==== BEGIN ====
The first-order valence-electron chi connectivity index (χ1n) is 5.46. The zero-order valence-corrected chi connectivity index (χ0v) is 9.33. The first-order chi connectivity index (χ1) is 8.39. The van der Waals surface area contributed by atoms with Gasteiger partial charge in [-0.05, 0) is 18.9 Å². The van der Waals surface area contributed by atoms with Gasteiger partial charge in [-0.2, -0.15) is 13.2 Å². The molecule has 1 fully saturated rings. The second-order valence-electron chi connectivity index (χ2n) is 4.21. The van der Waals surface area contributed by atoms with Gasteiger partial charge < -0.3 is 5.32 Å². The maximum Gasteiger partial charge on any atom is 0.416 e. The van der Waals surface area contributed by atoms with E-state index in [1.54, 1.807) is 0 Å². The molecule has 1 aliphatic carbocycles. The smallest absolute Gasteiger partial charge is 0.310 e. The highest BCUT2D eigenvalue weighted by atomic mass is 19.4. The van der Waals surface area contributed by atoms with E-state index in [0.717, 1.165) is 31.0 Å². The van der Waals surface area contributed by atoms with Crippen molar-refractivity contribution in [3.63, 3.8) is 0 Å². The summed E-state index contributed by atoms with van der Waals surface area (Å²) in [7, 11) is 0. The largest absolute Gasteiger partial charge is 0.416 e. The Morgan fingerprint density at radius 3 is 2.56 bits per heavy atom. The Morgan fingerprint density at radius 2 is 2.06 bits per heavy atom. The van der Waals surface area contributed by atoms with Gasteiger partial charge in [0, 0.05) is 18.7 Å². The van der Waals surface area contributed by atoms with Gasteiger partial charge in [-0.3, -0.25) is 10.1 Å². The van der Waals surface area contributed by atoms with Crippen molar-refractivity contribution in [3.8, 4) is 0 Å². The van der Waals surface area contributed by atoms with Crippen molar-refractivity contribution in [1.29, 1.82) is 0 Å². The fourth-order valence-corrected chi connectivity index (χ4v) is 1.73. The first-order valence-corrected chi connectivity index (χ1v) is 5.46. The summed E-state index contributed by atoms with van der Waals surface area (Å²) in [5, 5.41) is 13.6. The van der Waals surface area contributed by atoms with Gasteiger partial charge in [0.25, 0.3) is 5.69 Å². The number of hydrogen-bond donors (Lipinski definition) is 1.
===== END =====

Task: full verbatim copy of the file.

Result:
The first-order valence-electron chi connectivity index (χ1n) is 5.46. The zero-order valence-corrected chi connectivity index (χ0v) is 9.33. The first-order chi connectivity index (χ1) is 8.39. The van der Waals surface area contributed by atoms with Gasteiger partial charge in [-0.05, 0) is 18.9 Å². The van der Waals surface area contributed by atoms with Gasteiger partial charge in [-0.2, -0.15) is 13.2 Å². The molecule has 1 fully saturated rings. The second-order valence-electron chi connectivity index (χ2n) is 4.21. The van der Waals surface area contributed by atoms with Gasteiger partial charge < -0.3 is 5.32 Å². The maximum Gasteiger partial charge on any atom is 0.416 e. The van der Waals surface area contributed by atoms with E-state index in [1.54, 1.807) is 0 Å². The molecule has 1 aliphatic carbocycles. The smallest absolute Gasteiger partial charge is 0.310 e. The highest BCUT2D eigenvalue weighted by atomic mass is 19.4. The van der Waals surface area contributed by atoms with E-state index in [0.717, 1.165) is 31.0 Å². The van der Waals surface area contributed by atoms with Crippen molar-refractivity contribution in [3.63, 3.8) is 0 Å². The summed E-state index contributed by atoms with van der Waals surface area (Å²) in [7, 11) is 0. The largest absolute Gasteiger partial charge is 0.416 e. The Morgan fingerprint density at radius 3 is 2.56 bits per heavy atom. The Morgan fingerprint density at radius 2 is 2.06 bits per heavy atom. The van der Waals surface area contributed by atoms with Gasteiger partial charge in [0, 0.05) is 18.7 Å². The van der Waals surface area contributed by atoms with Gasteiger partial charge in [-0.3, -0.25) is 10.1 Å². The van der Waals surface area contributed by atoms with Crippen molar-refractivity contribution in [3.8, 4) is 0 Å². The van der Waals surface area contributed by atoms with Crippen molar-refractivity contribution in [1.29, 1.82) is 0 Å². The fourth-order valence-corrected chi connectivity index (χ4v) is 1.73. The first-order valence-corrected chi connectivity index (χ1v) is 5.46. The summed E-state index contributed by atoms with van der Waals surface area (Å²) in [5, 5.41) is 13.6. The van der Waals surface area contributed by atoms with Gasteiger partial charge in [0.25, 0.3) is 5.69 Å². The number of hydrogen-bond donors (Lipinski definition) is 1.